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Thurman E. King v. Terri E. Johnson

SUPERIOR COURT OF NEW JERSEY APPELLATE DIVISION


May 14, 2012

THURMAN E. KING, PLAINTIFF-RESPONDENT,
v.
TERRI E. JOHNSON, DEFENDANT-APPELLANT.

On appeal from Superior Court of New Jersey, Law Division, Camden County, Docket No. L-6093-08.

Per curiam.

NOT FOR PUBLICATION WITHOUT THE APPROVAL OF THE APPELLATE DIVISION

Submitted April 23, 2012 -

Before Judges Grall and Alvarez.

When plaintiff Thurman E. King was fifty-seven years old, he had a stroke that left him paralyzed on his left side and affected his speech. His daughter, defendant Terri E. Johnson, was living in Maryland at the time. She left her job, sold her condominium and returned to New Jersey to live with and care for her father. Defendant had a power of attorney and access to plaintiff's bank account and 401k. Using funds from the 401k, they purchased a residence that required improvements, including an accessible bathroom and repairs neglected by the prior owners such as window replacement and siding. While living with her father, defendant purchased a car, in part, with plaintiff's funds. Plaintiff's funds were also used to pay shelter expenses, personal expenses incurred by defendant and to fund several trips they took together.

Plaintiff commenced the litigation that led to this appeal through his attorney in fact, Barbara Johnson. In that complaint, plaintiff charged defendant with conversion and violation of fiduciary duties. He sought an accounting, sole title to the residence that was held by plaintiff and defendant and damages. The case was tried to a jury. At the conclusion of plaintiff's case, the court determined that plaintiff had not adduced evidence that would permit a jury to find defendant acquired her interest in the residence through deception or undue influence. Accordingly, the court dismissed that claim and permitted the jury to consider whether defendant had, and breached, a fiduciary duty through deception or by exerting undue influence to take money belonging to plaintiff for her own use.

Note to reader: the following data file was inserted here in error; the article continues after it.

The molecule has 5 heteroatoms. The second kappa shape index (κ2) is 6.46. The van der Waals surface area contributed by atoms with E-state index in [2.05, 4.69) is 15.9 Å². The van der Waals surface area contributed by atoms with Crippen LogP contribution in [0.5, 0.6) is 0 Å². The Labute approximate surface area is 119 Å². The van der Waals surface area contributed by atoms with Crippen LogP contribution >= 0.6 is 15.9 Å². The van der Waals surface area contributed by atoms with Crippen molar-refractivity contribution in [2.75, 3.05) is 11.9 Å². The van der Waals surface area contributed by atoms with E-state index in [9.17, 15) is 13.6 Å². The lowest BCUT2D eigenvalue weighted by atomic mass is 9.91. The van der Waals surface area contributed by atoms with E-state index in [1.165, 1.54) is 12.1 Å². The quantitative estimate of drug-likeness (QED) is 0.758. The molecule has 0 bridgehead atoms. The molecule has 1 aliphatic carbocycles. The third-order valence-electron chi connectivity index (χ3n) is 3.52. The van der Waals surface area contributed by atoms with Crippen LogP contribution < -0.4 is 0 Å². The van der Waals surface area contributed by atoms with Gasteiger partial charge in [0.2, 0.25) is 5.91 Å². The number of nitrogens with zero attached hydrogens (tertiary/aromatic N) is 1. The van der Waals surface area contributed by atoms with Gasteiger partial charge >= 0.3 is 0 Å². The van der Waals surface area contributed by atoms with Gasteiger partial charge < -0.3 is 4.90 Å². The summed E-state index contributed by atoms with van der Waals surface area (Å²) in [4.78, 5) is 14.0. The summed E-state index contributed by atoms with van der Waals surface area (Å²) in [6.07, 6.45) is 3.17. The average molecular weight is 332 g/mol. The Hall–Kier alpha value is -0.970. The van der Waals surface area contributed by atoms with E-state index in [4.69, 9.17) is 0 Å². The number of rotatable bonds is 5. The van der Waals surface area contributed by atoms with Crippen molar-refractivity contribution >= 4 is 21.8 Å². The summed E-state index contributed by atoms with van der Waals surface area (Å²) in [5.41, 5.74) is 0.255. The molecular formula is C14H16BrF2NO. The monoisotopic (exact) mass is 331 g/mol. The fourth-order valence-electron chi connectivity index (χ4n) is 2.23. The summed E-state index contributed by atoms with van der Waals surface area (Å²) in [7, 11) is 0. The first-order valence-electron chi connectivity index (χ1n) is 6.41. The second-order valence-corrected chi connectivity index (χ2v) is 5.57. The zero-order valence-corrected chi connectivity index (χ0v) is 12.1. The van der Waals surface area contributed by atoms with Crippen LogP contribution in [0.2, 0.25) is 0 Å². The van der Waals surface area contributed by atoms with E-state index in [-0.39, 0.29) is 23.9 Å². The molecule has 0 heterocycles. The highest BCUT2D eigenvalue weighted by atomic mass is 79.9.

The jury found defendant had done so and awarded plaintiff $114,000 as reasonable compensation for his loss. Although there is no indication that defendant moved for a new trial on liability, damages or remittitur, she appeals from the verdict. Plaintiff has not participated in the appeal.

Defendant raises these issues for our consideration:

I. THE JURY VERDICT WAS AGAINST THE WEIGHT OF THE EVIDENCE.

II. [PLAINTIFF] FAILED TO MEET HIS BURDEN OF PROOF THAT [DEFENDANT] MISAPPROPRIATED FUNDS WHILE [DEFENDANT] WAS ACTING IN A FIDUCIARY CAPACITY ON HIS BEHALF.

III. [PLAINTIFF] FAILED TO MEET HIS BURDEN OF PROOF THAT [DEFENDANT] EXERCISED UNDUE INFLUENCE UPON HIM.

IV. THERE WAS SUFFICIENT EVIDENCE THAT [PLAINTIFF] INTENDED TO GIFT [DEFENDANT] IN COMPENSATION FOR HER SERVICES.

Rule 2:10-1 provides:

In both civil and criminal actions, the issue of whether a jury verdict was against the weight of the evidence shall not be cognizable on appeal unless a motion for a new trial on that ground was made in the trial court. The trial court's ruling on such a motion shall not be reversed unless it clearly appears that there was a miscarriage of justice under the law.

We have considered each of defendant's arguments and determined that each is based on her disagreement with the verdict the jurors returned. Accordingly, following Rule 2:10- 1, we do not address them. To the extent defendant suggests that the evidence was inadequate, we have no doubt that reasonable jurors considering the evidence presented at this trial in the light most favorable to plaintiff could have reached this verdict. See R. 4:37-2(b).

Affirmed.

20120514

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